In addressing the mother's first complaint, which questions the sufficiency of the evidence to support the termination of her parental rights, we review the matter de novo on the record, giving great weight, where the evidence is in conflict, to the fact that the trial court has observed the parties and witnesses and judged their credibility. We also keep in mind that an order terminating parental rights must be supported by clear and convincing evidence. In re Interest of D.R. and S.B., 217 Neb. 883, 351 N.W.2d 424 (1984); In re Interest of W., 217 Neb. 325, 348 N.W.2d 861 (1984).

Upon the filing of the State's petition the county court placed temporary care and custody of the infant in the Department of Public Welfare, now the Department of Social Services, which, in turn, placed his possession in a foster home. At this time the infant had poor motor coordination, did not hear well due to an ear infection, and had swollen genitals.

The evidence adduced at the adjudication hearing held on February 12, 1982, established that the mother was addicted to and dependent upon alcohol and that the prognosis for her recovery was poor. She had been arrested on October 31, 1981, for third offense drunk driving, and had frequently been intoxicated, on many of which occasions she had her inadequately clothed infant son with her. Upon this evidence the county court continued its prior custody order, directed that a social evaluation be prepared, and scheduled what proved to be the first of several dispositional hearings.

The first dispositional hearing was had on April 16, 1982, at which time the county court again continued its earlier order as to the infant's temporary custody, set a further hearing to determine whether parental rights should be terminated, and ordered the mother to follow a plan of rehabilitation. The plan required that the mother marry the man with whom she was then living; that both she and her husband then undergo alcohol counseling and treatment and attend parenting skills classes at Blue Valley Mental Health Center; that she refrain from criminal conduct; and that she exhibit the ability to financially and emotionally take care of the child.

At the second dispositional hearing held on July 28, 1982, it developed that the mother had, on May 7, 1982, been committed to the Nebraska Center for Women in York as the result of a conviction on the October 1981 drunk driving arrest. The mother testified that she had gone to the Blue Valley center two or three times following the April hearing for alcohol counseling, but had to quit upon her incarceration. She also testified that she had just begun to attend Alcoholics Anonymous meetings and parenting classes at the women's center.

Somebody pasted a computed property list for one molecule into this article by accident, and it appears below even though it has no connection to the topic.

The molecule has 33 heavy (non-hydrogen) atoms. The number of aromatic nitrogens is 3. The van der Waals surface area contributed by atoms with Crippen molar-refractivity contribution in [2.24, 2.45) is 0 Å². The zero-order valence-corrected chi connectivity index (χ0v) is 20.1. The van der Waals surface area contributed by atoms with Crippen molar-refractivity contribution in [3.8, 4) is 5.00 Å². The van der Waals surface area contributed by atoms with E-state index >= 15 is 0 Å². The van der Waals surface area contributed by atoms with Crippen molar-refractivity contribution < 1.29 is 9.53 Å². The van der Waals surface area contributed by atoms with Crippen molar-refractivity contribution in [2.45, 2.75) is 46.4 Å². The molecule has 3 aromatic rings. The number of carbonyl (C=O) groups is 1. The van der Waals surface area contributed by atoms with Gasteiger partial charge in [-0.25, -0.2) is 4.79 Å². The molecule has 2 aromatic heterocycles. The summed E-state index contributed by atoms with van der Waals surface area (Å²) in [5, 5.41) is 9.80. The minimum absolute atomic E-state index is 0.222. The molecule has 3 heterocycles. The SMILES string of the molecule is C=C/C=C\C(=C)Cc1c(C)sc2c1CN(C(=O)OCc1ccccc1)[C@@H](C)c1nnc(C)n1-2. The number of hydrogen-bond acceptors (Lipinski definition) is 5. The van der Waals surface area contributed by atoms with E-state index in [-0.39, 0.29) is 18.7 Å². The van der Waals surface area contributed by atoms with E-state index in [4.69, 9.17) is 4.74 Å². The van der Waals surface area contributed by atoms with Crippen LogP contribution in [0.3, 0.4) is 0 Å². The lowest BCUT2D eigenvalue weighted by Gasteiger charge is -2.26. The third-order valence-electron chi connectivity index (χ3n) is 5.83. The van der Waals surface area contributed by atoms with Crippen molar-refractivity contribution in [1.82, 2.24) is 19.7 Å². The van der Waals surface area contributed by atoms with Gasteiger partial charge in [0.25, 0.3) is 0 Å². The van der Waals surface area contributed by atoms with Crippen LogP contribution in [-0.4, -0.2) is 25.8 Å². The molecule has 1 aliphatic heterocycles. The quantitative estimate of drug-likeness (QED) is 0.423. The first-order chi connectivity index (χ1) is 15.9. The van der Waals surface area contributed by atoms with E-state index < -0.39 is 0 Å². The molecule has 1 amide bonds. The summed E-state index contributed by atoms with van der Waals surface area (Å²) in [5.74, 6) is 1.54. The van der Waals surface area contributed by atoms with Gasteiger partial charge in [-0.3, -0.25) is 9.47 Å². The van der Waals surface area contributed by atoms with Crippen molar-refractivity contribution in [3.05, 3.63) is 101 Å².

The final dispositional hearing began on June 1, 1983, and concluded on its second day on June 15, 1983. It established that the mother had been living in a pickup camper until about the first day of this last *481 hearing and had not obtained employment to that time. She had had a number of altercations with her husband of such a nature as to require police intervention. She had made but three contacts with the Blue Valley center regarding alcohol counseling following her release from the women's center on January 6, 1983, and had attended but one parenting class. She contacted the Blue Valley center again after the first day of this dispositional hearing, saying she had to have alcohol counseling and parenting training so that "it would look good to the court," but attended no alcohol abuse classes. Because of their limited contact with the mother, the counselors at the Blue Valley center were unable to give any opinion as to her eventual rehabilitation. The mother's Alcoholics Anonymous sponsor did testify that she had been attending Alcoholics Anonymous meetings for about a month and a half and believed that she had a sincere desire to deal with her alcoholism. He admitted, however, that her progress was slow. The mother testified she had visited her son but five times after her release from the women's center.